In the wake of the passing of my last remaining grandparent, I’ve been meditating a good deal on what makes a family “us,” and I’m coming more and more to believe that it is two things: a commitment to being a family, whatever “family” might turn out to be, and shared experiences, even if the sharing is one family member telling another about an experience, long afterward.
Duh, you say.
But bear with me, here. I’m also coming to understand that in each generation, there’s one person who serves as the repository for family stories, and apparently, in my generation, in my family, I’m that person. Might be because I’m the oldest. Might be because it feels a little like a responsibility, to remember and to tell and to preserve.
But it might be because I’m a sucker for stories, too, because I am that. I’ll be telling some family stories here on the blog from time to time.
This is my favorite Nell story, and I think it’s my favorite because it involved just her and myself, and because it’s such a lovely example of the “teachable moment.”
When I was a child, Nell used to smoke. She was a light smoker, as I remember, consuming no more than a handful a day, and her big house held only the faintest whiff of tobacco. She told me once that it was because when she was young, “Everyone smoked, so of course I didn’t want to be left out.” I didn’t question it at the time – if I’d thought of it, I would have: Did Uncle Fred smoke? Did Big Aunt Doris? If everyone smoked, why didn’t Pawpaw J.T.?
Smoking, as I heard in Sunday School, was not only bad for you but an insult to the Lord who made your body. No one went so far as to say that smokers were bad Christians, but I once overheard someone making an objection to the inclusion of one man on the deacon board, on the grounds that the man smoked.
My mother’s cousin Hazel smoked – a lot – and a visit to her house was both exciting and faintly nauseating, because I’d get to play with the only cousins close to my age, but I’d get headaches while I was there, and come home smelling like an ashtray.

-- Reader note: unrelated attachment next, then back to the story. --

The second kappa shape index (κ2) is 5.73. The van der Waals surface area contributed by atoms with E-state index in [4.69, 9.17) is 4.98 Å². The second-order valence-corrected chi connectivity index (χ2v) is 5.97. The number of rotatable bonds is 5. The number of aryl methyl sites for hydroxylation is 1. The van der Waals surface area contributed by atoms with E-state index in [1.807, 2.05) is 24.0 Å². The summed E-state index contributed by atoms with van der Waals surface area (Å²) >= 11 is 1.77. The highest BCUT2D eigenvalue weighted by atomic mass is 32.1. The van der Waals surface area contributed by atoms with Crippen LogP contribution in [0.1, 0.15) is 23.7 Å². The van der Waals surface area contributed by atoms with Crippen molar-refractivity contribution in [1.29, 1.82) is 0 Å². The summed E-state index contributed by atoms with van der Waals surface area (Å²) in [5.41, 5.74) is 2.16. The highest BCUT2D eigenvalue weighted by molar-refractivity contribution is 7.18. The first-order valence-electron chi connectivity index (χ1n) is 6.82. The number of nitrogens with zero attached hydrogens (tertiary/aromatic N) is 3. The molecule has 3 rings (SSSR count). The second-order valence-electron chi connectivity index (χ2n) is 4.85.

Smoking, then, was an activity that I couldn’t fit into my worldview. Mama said it was bad, my Sunday School teacher said it was bad, and it smelled bad. But Hazel smoked, and she loved me. And Nell smoked, and she loved me more, and they weren’t bad.
One Sunday afternoon, the summer I was eight, on a visit to Nell and J.T.’s house with my parents, everyone except me and Nell were out on the side porch, sipping tea and chatting and watching my sister run around on the grass. Nell was in the kitchen, making more tea at the sink, and I was sitting at the kitchen table playing with her deck of cards: counting them, fanning them out, trying to teach myself how to shuffle and waiting for her to come play Rummy with me. Nell had finished her cigarette, and came over to the table to crush it out in the ashtray.
She put it down and went back to stirring the pitcher of tea. I had a idea.
I picked up the cigarette butt and smelled it. It was no longer lit, but a wisp of smoke still curled up from it. It smelled like burning leaves, which it was, I realized, and her lipstick – and like – like sin, too. With a quick glance over my shoulder at Nell’s back, I put the butt up to lips and breathed in through it the way I’d seen her and Hazel do.
And promptly coughed my head off.